Extraordinary Journeys

Destination Overview

Located in North Eastern Tanzania, Mkomazi National Park is bordered by Tsavo West National Park in Kenya to the north-east and by the Pare Mountains to the south-west. The park lies at the southern edge of the great arc of the Sahel region, between the Sahara to the north and a more humid zone (Sudan) to the south. The 3,701 km2 Mkomazi Park is predominantly dry and vegetated mostly by savanna vegetation. The nature is dry open savanna dominated by acacia-commiphora vegetation, which is an ideal habitat for elephant, African buffalo, lion, leopard, lesser kudu, fringe-eared oryx, aardwolf, and gerenuk. In addition, the park is a refuge for two highly endangered species, the captivating black rhino and the African wild dog, both of which were successfully reintroduced in the 1990s. Just over 390 species of birds have been recorded in Mkomazi, making it an ideal destination for birdwatchers. It was recently in 2007 that Mkomazi was upgraded to a national park.

A game reserve since 1951, this new National Park takes its name from a word from Pare tribe denoting “scoop of water”, referring to little water. It is a fantastic destination for birdwatchers, with more than 450 avian species recorded, among them are the dry – country endemics such as the cobalt – chested vulturine guinea-fowl, other large ground birds such as ostrich, kori bustard, secretary bird, ground hornbill and some migratory species including the Eurasian roller.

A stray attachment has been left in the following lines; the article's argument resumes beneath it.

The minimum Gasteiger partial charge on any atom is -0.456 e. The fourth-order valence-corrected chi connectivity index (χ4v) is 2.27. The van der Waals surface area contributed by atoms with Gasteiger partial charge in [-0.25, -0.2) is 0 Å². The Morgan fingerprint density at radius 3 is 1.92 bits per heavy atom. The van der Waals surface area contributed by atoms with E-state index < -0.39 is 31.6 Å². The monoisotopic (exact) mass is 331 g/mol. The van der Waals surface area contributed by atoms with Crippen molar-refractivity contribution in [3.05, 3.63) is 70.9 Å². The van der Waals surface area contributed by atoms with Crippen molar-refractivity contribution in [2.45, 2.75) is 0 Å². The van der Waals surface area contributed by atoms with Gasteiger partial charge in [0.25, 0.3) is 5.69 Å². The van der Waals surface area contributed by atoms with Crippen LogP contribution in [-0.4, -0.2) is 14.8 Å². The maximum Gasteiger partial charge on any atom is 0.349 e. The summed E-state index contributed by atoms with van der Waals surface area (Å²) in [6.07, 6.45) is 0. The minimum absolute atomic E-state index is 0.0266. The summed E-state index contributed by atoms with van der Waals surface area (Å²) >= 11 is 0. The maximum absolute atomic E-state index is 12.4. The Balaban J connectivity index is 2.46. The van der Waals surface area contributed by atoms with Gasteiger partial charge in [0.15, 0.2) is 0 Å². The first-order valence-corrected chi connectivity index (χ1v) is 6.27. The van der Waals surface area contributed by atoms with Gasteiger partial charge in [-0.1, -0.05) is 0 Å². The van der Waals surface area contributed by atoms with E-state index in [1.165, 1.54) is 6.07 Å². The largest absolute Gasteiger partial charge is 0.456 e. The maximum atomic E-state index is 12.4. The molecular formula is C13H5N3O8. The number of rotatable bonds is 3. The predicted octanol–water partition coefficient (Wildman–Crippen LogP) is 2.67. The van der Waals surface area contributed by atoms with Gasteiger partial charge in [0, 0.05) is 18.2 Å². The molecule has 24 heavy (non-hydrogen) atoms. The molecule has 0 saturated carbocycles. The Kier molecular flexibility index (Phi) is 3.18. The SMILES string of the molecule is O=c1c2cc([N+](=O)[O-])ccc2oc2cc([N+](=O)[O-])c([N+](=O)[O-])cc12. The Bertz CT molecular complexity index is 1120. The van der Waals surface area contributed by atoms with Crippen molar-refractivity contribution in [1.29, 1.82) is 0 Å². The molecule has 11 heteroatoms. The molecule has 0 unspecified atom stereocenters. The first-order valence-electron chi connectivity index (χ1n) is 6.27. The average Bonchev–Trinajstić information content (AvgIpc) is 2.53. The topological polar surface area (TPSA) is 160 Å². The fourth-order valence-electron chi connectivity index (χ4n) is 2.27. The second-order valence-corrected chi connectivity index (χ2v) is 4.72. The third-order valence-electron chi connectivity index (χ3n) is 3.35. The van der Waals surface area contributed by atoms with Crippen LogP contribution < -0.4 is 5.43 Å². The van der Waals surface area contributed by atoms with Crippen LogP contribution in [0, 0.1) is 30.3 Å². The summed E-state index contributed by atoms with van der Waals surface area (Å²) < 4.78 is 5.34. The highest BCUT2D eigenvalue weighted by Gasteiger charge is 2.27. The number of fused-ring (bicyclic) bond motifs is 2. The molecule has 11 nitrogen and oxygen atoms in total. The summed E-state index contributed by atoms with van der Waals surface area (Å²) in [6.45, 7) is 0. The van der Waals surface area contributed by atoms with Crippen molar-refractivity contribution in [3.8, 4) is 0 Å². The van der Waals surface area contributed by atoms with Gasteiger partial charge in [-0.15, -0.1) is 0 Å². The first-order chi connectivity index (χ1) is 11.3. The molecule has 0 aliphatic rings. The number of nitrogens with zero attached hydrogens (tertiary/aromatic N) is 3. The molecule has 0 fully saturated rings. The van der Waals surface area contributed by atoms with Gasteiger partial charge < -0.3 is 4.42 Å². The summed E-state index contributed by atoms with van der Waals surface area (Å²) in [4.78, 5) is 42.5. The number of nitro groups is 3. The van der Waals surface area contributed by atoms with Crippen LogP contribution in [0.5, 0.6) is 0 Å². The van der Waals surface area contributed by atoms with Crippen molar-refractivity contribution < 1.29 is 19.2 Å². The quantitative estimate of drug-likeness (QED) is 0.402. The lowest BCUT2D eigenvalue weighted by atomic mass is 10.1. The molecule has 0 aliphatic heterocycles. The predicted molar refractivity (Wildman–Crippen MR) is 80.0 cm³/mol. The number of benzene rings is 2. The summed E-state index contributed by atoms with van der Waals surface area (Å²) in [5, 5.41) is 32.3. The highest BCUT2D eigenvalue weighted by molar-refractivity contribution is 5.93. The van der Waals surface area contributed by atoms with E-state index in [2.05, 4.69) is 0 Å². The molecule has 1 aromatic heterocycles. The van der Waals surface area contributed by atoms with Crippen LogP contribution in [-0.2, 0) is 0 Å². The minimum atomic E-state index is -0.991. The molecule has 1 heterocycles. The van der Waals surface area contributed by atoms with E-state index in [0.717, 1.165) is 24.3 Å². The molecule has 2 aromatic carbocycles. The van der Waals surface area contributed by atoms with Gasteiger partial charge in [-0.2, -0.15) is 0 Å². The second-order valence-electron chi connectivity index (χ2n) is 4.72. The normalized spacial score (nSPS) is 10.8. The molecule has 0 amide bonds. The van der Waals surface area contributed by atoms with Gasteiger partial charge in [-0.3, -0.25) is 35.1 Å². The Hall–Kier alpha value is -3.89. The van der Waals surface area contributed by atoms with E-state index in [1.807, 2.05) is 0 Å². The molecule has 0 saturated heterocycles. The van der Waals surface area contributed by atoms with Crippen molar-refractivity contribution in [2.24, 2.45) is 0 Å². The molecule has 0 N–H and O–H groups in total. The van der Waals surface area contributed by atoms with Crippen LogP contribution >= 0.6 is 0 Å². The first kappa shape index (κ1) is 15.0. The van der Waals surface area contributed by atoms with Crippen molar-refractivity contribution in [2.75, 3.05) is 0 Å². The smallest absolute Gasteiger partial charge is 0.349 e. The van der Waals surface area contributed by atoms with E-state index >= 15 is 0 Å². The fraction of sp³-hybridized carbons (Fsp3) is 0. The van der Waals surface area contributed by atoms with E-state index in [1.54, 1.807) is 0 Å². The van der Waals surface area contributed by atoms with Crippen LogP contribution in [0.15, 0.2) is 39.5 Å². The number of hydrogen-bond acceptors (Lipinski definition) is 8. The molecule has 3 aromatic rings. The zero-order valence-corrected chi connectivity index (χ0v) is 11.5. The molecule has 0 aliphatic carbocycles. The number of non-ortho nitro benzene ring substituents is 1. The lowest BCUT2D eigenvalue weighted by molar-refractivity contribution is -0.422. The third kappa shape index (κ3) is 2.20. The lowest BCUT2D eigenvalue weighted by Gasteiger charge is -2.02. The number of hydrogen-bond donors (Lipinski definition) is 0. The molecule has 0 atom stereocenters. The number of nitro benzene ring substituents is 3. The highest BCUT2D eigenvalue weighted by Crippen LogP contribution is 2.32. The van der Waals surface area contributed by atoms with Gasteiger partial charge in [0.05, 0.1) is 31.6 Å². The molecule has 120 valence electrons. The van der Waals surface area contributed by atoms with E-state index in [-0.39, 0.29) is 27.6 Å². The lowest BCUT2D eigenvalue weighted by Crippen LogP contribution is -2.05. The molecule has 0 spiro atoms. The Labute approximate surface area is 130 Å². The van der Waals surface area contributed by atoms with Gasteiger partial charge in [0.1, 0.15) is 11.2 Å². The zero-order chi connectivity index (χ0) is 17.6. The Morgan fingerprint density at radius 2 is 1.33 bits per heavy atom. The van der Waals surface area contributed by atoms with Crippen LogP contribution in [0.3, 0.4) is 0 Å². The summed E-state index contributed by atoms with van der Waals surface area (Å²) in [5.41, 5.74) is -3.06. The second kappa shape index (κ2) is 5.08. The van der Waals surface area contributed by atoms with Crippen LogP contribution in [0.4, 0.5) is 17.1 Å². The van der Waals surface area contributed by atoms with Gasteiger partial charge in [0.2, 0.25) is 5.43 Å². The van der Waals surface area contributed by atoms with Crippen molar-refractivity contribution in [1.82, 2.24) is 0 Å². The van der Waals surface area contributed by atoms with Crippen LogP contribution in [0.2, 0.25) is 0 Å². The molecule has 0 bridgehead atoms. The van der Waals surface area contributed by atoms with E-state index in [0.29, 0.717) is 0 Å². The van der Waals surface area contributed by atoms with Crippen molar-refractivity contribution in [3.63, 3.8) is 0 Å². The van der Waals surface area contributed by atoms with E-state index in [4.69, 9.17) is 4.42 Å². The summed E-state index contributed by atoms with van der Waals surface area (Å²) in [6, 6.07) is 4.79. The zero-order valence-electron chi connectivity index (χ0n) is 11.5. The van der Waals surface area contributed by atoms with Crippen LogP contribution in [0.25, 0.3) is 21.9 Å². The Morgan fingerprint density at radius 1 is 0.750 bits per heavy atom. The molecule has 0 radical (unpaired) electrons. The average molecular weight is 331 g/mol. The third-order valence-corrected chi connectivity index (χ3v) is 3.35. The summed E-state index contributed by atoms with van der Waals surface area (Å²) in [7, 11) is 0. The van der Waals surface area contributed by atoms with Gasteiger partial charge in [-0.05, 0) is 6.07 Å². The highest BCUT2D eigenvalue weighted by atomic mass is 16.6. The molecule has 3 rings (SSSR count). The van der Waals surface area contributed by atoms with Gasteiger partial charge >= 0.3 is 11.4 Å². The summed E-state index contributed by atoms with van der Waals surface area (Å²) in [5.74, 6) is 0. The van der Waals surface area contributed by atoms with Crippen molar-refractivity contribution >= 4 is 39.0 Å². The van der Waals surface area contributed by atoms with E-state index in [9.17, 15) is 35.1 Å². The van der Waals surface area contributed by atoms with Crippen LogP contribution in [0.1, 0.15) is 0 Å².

What to see and do

Mkomazi is a vital refuge for two highly endangered species, the charismatic black rhino and the sociable African wild dog, both of which were successfully reintroduced in the 1990s. Nomadic by nature, wild dog might be seen almost anywhere in the park, however the black rhino are restricted to a fenced sanctuary, ensuring their safe keeping for the enjoyment and prosperity of future generations.

Mkomazi supports several dry – country specialists’ species that are rare elsewhere in Tanzania; these include the spectacular fringe – eared oryx, with its long back – sweeping horns, and the handsome spiral – horned lesser kudu. Oddest of all is the gerenuk, a gazelle distinguished by its slender neck, bizarre alien – like head, and having the habit of standing tall on its hind legs as it stretches for acacia leaves that other browsers cannot reach.

Where to find Mkomazi National Park

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